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Details of Grant 

EPSRC Reference: EP/G002398/1
Title: Quantitative Characterisation of Flame Radical Emissions for Combustion Optimisation through Spectroscopic Imaging
Principal Investigator: Lu, Dr G
Other Investigators:
Researcher Co-Investigators:
Project Partners:
RWE Generation
Department: Sch of Engineering & Digital Arts
Organisation: University of Kent
Scheme: First Grant Scheme
Starts: 01 January 2009 Ends: 30 April 2011 Value (£): 205,002
EPSRC Research Topic Classifications:
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Panel History:
Panel DatePanel NameOutcome
19 Jun 2008 Engineering Science (Flow) Panel Announced
Summary on Grant Application Form
The power generation industry relies heavily on coal despite the availability of other energy sources. The use of low quality coals, and coal blends from a variety of sources is becoming widespread in power plant for economic and availability reasons. Co-firing coal with biomass on existing coal fired furnaces is recognised as one of the new technologies for reducing CO2 emissions in the UK and the rest of the world. The changes in these fuel supplies have posed significant technical challenges for combustion plant operators and engineers to maintain high combustion efficiency and low atmospheric emissions including CO2, NOx, SOx and particulates. Despite various advances in developing the coal combustion and co-firing technologies, a range of technological issues remain to be resolved due to the inherent differences in the physical and combustion properties between coal and biomass. A typical problem associated with the use of low quality coal and co-firing of coal and biomass is the uncertainty in the combustion characteristics of the fuels, often resulting in poor flame stability, low thermal efficiency, high pollutant emissions, and other operational problems. To meet the stringent standards on energy saving and pollutant emissions, advanced technology for improved understanding of energy conversion, pollutant formation processes and consequent combustion optimisation in coal-biomass fired furnaces have therefore become indispensable.A flame, as the primary zone of the highly exothermic reactions of burning fuels, contains important information relating closely to the quality of the combustion process. Recent study has shown that the combustion process, particularly the pollutant emission formation processes, can be better understood and consequently optimised by monitoring and quantifying radical emissions within the flame zone through spectroscopic imaging and image processing techniques. It is proposed to develop a methodolgy for the monitoring and quantification of the radiative characteristics of free radicals (e.g. OH*, CH*, CN* and C2) within a coal-biomass flame and consquently the estimation of the emission levels in flue gas (e.g. NOx, CO2 and unburnt carbon). A vision-based instrumentation system, capable of detecting the radiative characteristics of the multiple radicals simultaneously and two-dimensionally, will be constructed. Computing algorithms will be developed to analyse the images and quantify the radiative characteristics of the radicals based on advanced signal processing techniques including wavelet analysis. The relationships between the characteristics of the radicals and fuel type and air supplies will be established. The emission levels in flue gas will be estimated based on characteristic features of the flame radicals obtained by the system. All data processing will be performed in an industrial computer system associating with integrated system software including a graphic user-interface. The system developed will be initially tested on a gas-fired combustion rig in University of Kent and then an industrial-scale coal combustion test facility run by RWE npower. A range of combustion conditions will be created during the industrial tests, including different coal-biomass blends and different fuel/air flowrates. The relationships between the emission characteristics of radicals and the chemical/physical properties of the fuels and the pollutant emissions will then examined under realistic industrial conditions.The outcome of this research will provide a foundation for a new area within coal-biomass combustion optimisation in which advanced flame monitoring techniques could help to predict emissions directly from the flame information instead of the flue gas measurement, shortening the control loop for emissions reduction. Such techniques would greatly benefit the power industry by allowing them burning fuels more efficiently and meanwhile reducing harmful emissions to the environment.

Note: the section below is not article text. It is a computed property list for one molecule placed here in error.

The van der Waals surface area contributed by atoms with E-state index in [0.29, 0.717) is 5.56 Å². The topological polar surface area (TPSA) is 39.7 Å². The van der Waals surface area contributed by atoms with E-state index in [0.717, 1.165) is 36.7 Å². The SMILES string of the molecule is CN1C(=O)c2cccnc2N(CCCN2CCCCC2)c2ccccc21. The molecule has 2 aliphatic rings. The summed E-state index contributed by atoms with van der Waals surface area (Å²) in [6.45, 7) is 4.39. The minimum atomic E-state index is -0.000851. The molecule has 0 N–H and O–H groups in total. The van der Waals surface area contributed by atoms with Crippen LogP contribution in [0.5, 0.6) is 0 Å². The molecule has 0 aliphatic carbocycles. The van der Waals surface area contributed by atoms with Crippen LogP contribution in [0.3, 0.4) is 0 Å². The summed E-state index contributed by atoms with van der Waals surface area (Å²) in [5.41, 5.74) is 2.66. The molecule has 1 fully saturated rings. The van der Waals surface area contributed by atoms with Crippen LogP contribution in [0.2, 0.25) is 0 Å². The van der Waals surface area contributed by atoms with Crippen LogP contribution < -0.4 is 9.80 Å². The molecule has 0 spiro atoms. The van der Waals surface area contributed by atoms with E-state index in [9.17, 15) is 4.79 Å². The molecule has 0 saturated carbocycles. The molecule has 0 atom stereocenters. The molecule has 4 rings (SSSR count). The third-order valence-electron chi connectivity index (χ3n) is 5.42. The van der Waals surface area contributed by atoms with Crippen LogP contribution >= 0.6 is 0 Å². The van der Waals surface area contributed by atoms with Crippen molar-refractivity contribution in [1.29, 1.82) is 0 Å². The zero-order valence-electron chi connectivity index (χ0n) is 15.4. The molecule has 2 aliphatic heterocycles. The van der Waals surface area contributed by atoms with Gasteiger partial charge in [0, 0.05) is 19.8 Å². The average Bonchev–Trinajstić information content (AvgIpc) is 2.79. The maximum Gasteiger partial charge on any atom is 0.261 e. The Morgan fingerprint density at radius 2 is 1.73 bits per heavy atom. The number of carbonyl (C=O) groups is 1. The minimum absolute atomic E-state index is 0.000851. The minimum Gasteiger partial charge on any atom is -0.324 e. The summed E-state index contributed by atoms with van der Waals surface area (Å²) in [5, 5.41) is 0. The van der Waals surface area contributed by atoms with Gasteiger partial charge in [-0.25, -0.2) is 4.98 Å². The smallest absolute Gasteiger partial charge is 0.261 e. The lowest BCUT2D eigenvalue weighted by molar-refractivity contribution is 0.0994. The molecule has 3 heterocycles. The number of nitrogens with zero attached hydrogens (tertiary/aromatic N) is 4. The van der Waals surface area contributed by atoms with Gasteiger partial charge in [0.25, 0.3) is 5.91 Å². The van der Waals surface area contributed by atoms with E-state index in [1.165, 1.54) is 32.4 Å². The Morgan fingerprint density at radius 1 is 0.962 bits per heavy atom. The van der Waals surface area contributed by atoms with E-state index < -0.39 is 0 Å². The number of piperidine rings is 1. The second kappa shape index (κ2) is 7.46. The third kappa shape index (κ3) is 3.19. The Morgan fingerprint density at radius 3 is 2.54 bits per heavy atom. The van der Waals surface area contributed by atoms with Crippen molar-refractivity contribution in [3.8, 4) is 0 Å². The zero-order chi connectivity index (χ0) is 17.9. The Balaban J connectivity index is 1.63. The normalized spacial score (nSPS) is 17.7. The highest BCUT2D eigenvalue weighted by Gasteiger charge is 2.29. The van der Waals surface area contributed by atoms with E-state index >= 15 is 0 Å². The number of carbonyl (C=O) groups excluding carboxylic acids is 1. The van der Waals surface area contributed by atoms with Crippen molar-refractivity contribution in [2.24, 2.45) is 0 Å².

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Organisation Website: http://www.kent.ac.uk